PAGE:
Have you ever woken up in the morning determined to give in a good day at work?

Have you ever promised yourself you’d take care of all those pending issues which have been dodging you for days? Have you ever sat down at your desk, determined to solve a recurring problem and take care of all the odds and ends… only to arrive at the end of your working day and realise that nothing has actually been done?

Do you suffer from a chronic case of dithering? Do you ever end up wasting time or doodling along, instead of actually taking the brunt and facing your problems head on? Do you flag and re-flag your emails and put things on hold, instead of just talking to the people who could help you clarify the situation and resolve all the nitty-gritty?

I bet you do.

Even though it might be unconscious, and you may not want to do it, it still happens to the best and most hard-working of us. And although wasting time or not doing enough might be unintentional, we can at least admit it happens, and consciously try to prevent it. It is imperative first and foremost to catch ourselves as soon as we are about to start to vacuously blur the distinction between organised productivity and fruitless diddling, understand why we are doing it, and actually stop wasting time.

Here are some things to look out for, which usually seem to conduct us towards time-wasting:

Staring at the desk – There I am, about to start my working day, when suddenly I find myself thinking about what I’m going to wear on Saturday night, what gift I’m going to buy my boyfriend for his birthday, even what novel I’m going to read next. And suddenly I stop, look around me and realise that I’d just been staring at a cluttered piece of furniture for twenty minutes, doing nothing.



Being moody – No matter how much we try to keep our personal everyday life separate from our working life, it always seems to intrude one way or another. Whether you’re currently seething after a fight with your mother, feeling jittery after having almost been run over by an angry driver, or just have a plain headache, our feelings and emotions almost always seem to colour our moods. These tend to have a direct impact on not only the way we tackle work, but also the way we face our whole day. This is difficult to control, however we must try not to let our feelings overpower us.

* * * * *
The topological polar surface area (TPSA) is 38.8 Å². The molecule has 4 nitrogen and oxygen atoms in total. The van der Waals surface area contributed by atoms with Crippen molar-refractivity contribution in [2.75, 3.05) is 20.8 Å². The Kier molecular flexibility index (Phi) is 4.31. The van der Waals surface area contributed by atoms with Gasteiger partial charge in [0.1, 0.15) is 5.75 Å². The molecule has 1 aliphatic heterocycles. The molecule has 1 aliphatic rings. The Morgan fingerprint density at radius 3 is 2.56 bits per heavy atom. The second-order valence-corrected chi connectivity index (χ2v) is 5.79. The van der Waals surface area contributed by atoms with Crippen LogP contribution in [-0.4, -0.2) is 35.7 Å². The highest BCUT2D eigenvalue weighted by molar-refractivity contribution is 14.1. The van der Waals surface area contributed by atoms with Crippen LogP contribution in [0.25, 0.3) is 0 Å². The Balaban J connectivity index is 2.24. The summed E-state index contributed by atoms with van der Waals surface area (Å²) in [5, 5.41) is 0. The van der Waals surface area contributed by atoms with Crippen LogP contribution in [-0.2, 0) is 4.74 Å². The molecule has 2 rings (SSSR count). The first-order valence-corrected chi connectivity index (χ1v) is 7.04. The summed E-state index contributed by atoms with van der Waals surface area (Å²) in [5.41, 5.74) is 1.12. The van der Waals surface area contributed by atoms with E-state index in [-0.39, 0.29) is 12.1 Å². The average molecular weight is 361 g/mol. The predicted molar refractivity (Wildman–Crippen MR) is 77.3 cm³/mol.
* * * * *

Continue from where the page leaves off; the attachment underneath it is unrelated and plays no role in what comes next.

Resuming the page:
Escapism – This usually tends to start happening either if you’re bored or if you’re trying to take care of an issue and have absolutely no idea how to go about it. It happens each time you feel you need a small break or some time out. You log online and start going through the local newspapers, you tune on to a radio station or to YouTube. In fact, I even find myself turning to food and eating out of boredom or stress. You start enjoying something, relax and unwind, until your five-minute pause turns into a thirty minute intermission. In order to counteract this, why not try to switch on the alarm clock on your mobile phone? As soon as the five minutes are really and truly up, get off the internet, switch off the radio, wrap up the remains of your ham sandwich, and continue the task you were working on!



Gossip – It’s Friday afternoon, you’re tired, and you’re making yourself a strong cup of coffee to boost you up. Suddenly, you encounter a colleague who had the same idea. You start talking about how long the day seems to be, then he asks you whether your car is still at the mechanic’s, you ask him about his weekend, then one thing leads to another and you start chatting about the holidays… Need I go on? Being friendly and socialising with colleagues is all well and good, however one must always keep things in perspective too.



Does this sound familiar? Let us know in the comment section below.